Trainer James Banks Helps NFL Defensive Players Adapt To Today’s Offense-Oriented Game
In the bigger/stronger/faster era in professional sports, selecting the right trainer is a must. That’s where James Banks earns his keep. An elite performance coach who specializes in position-specific training with a focus on speed and agility, Banks works with one of the top young safeties in the NFL: the New Orleans Saints’ Ceedy Duce. Banks’ Forward Performance Athletes works with a lot of the top-tier talent coming out of Louisiana, and the results speak for themselves. Zenger News recently spoke with Banks about his relationship with Duce, how he started Forward Performance Athletes, how he preps players for today’s […]
In the bigger/stronger/faster era in professional sports, selecting the right trainer is a must. That’s where James Banks earns his keep. An elite performance coach who specializes in position-specific training with a focus on speed and agility, Banks works with one of the top young safeties in the NFL: the New Orleans Saints’ Ceedy Duce.
Banks’ Forward Performance Athletes works with a lot of the top-tier talent coming out of Louisiana, and the results speak for themselves.
Zenger News recently spoke with Banks about his relationship with Duce, how he started Forward Performance Athletes, how he preps players for today’s offensive-oriented NFL and more.
Percy Crawford interviewed James Banks for Zenger News.
Zenger: How did you get Forward Performance Athletes started?
Banks: I had a mentor back in Dallas, kinesiologist Ambrose Coleman. I was interning under him when I got out of college. Being around athletes and being an athlete myself, it was something I had an aptitude for.
I was in the 2016 NFL draft but ended up not getting a call. So, went and played in the Rivals Professional Football League in Miami, Florida, with the Florida Red Wolves for a year. Next I got picked up by an Arena [Football League] team in North Carolina, the Triangle Torch. I had a short stint there, and then I came back home to New Orleans. That’s where I decided to fully go into coaching in my city of Chalmette, where I went to high school. Since then, it’s been about growing the business.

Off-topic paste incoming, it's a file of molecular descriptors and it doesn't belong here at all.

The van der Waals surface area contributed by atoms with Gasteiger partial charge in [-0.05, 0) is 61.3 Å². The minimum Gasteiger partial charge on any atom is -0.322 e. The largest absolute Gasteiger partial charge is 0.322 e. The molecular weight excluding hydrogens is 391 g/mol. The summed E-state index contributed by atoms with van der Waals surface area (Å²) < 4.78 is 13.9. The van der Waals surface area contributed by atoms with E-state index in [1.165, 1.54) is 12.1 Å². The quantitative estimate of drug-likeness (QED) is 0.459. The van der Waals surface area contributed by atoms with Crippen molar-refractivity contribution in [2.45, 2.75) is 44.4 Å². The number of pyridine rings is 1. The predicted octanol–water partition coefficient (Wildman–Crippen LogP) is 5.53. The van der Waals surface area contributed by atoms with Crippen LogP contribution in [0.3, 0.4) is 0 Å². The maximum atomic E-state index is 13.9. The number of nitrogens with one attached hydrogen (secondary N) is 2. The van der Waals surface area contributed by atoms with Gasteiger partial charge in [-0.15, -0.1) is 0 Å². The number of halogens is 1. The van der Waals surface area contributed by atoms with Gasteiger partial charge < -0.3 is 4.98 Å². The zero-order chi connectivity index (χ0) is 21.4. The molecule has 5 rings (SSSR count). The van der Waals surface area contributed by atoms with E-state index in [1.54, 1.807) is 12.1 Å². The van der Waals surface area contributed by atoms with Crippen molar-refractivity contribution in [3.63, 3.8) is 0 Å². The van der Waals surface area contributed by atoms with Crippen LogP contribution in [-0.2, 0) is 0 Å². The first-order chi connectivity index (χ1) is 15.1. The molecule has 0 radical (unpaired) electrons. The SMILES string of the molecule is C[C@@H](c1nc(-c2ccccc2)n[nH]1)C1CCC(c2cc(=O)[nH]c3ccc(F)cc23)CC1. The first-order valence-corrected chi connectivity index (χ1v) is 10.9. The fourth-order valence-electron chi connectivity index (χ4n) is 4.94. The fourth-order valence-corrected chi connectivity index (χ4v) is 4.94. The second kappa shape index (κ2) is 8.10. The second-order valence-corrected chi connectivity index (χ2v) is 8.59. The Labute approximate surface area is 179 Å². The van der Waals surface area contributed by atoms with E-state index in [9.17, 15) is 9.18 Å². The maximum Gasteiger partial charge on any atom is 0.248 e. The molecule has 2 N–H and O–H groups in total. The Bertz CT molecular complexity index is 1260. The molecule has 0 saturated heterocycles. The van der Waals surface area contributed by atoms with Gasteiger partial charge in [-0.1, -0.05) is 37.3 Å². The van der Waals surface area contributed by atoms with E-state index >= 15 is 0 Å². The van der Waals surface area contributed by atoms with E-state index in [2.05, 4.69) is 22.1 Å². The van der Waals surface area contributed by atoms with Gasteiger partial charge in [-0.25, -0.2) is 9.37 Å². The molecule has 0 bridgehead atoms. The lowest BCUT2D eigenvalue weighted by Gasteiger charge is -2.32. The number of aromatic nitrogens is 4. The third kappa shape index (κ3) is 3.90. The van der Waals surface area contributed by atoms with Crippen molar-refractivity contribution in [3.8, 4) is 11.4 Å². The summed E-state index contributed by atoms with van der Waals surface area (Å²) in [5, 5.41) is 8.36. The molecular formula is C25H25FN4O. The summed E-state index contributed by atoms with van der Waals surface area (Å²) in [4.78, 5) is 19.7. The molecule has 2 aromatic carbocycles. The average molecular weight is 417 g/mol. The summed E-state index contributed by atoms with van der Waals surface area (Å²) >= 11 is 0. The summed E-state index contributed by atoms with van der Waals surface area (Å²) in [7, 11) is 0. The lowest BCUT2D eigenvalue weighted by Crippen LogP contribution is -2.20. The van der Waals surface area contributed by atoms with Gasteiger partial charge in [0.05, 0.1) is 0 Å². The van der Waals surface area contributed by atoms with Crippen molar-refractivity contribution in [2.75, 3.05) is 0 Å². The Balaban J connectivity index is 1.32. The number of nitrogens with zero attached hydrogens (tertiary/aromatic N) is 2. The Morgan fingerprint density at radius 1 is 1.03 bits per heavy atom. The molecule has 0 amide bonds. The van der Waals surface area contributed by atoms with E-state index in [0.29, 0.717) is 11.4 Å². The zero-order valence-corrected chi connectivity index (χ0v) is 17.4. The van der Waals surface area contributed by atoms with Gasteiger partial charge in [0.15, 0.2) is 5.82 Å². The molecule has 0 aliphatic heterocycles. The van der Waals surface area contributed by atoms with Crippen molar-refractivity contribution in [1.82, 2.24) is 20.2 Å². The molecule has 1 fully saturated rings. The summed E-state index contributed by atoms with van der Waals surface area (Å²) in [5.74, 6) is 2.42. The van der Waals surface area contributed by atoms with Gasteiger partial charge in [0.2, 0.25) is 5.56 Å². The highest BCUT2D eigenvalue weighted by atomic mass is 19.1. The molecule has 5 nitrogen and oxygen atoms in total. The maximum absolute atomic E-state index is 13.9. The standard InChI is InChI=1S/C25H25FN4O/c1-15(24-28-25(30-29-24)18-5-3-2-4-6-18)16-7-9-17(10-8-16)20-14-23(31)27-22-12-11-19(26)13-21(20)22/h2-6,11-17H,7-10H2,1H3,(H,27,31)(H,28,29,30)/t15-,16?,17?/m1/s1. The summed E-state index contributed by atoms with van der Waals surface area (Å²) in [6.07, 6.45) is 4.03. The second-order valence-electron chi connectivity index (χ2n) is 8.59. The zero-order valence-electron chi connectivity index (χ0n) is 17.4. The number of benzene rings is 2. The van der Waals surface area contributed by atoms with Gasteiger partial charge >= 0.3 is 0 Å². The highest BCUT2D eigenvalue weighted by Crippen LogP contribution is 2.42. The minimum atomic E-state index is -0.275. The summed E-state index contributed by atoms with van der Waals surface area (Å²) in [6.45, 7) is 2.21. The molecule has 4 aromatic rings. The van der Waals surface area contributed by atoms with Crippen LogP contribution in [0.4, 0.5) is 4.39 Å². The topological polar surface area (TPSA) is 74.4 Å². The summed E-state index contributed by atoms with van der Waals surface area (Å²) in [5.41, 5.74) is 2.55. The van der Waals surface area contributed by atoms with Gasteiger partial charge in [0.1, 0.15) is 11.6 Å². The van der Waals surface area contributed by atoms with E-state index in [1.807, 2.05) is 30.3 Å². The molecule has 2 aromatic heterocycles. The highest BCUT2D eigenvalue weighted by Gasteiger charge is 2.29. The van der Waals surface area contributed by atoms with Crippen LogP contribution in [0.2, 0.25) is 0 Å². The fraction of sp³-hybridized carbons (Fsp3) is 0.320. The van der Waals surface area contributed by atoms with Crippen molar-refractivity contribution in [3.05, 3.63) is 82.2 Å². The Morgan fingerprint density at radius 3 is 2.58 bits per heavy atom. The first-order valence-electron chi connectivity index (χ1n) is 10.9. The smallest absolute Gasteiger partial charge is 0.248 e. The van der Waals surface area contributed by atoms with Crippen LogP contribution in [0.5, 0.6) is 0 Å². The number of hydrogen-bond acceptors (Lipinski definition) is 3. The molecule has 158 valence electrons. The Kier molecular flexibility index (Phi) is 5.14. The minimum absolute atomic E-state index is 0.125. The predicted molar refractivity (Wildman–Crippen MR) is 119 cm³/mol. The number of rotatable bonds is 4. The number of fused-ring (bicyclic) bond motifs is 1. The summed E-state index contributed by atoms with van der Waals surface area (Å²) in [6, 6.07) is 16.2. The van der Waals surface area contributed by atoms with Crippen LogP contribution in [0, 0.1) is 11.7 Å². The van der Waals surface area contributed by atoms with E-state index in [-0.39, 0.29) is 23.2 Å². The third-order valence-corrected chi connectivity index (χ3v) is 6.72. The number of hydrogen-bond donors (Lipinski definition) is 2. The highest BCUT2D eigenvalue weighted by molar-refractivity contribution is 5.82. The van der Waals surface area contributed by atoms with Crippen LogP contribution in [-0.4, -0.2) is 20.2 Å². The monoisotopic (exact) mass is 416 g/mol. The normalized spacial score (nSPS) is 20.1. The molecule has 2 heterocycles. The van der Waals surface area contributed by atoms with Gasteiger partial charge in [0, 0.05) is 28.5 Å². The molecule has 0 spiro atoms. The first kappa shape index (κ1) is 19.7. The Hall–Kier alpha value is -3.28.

Zenger: How long have you been in business?
Banks: Five years of developing athletes in all sports. I handle the speed and agility aspect of it, and position- specific training for football players. It’s been a blessing to work with so many athletes.
Zenger: What level does your program start at?
Banks: I work with 5- and 6-year-old athletes. I have helped and watched them develop to middle school and high school now. It’s been great to see the long-term development of these athletes reaching their full potential. It makes you speechless to see how many athletes you can have an impact on.
Zenger: There’s so much talent coming out of Louisiana, and guys like you are helping to develop and get eyes on those athletes. What specific ways do you do that?
Banks: New Orleans has always been a hotbed for athletes, and you see that in these camps. With COVID, they had to figure out another alternative of being seen in these camps. The sports performance field has made a turn as well, because now we’re seeing more athletes at once coming in wanting extra training.
Sports performance coaches are the ones improvising and figuring out ways to get these kids looked at and getting them into camps. It’s a lot of work on our end doing the research and making sure kids have the same opportunities as the guys from the other states. We’re putting them out there now with social media. TikTok has been an amazing platform to get their work out there.
Coaches are following these platforms and keeping up with these kids and inviting them to camp or in some cases wanting to see them in person. There is talent everywhere, but we want to make sure we are promoting our athletes the best that we can and giving them a platform to shine on.
Zenger: Do you prefer 7-on-7 drills, or would you rather that be one-on-one time?
Banks: I work more in a one-on-one setting. I feel like that’s where you’re going to get the most out of your athlete. When you get in those big group settings, the attention is more on tempo and not developing a skill. I’m big on developing a skill set that will translate to whatever field you’re on.
We want to make sure we can create the foundation and build on a skill base that will help you reach your full potential within your sport. During one-on-one time, I get to build that relationship with the athlete and get an understanding of what they are lacking and how I can create a program based off their needs.
Zenger: You use boxing mitts while working with receivers and secondary guys. What’s the connection between boxing and football?
Banks: One of the main guys that I work with is CJ Gardner-Johnson, now known as Ceedy Duce. He is a defensive back for the New Orleans Saints. Primarily, I work with the mitts because football is a physical sport, and it involves a lot of hand combat. Often guys are put in bad positions because of bad hand placement. If you have bad hand placement, that throws everything else off with your footwork.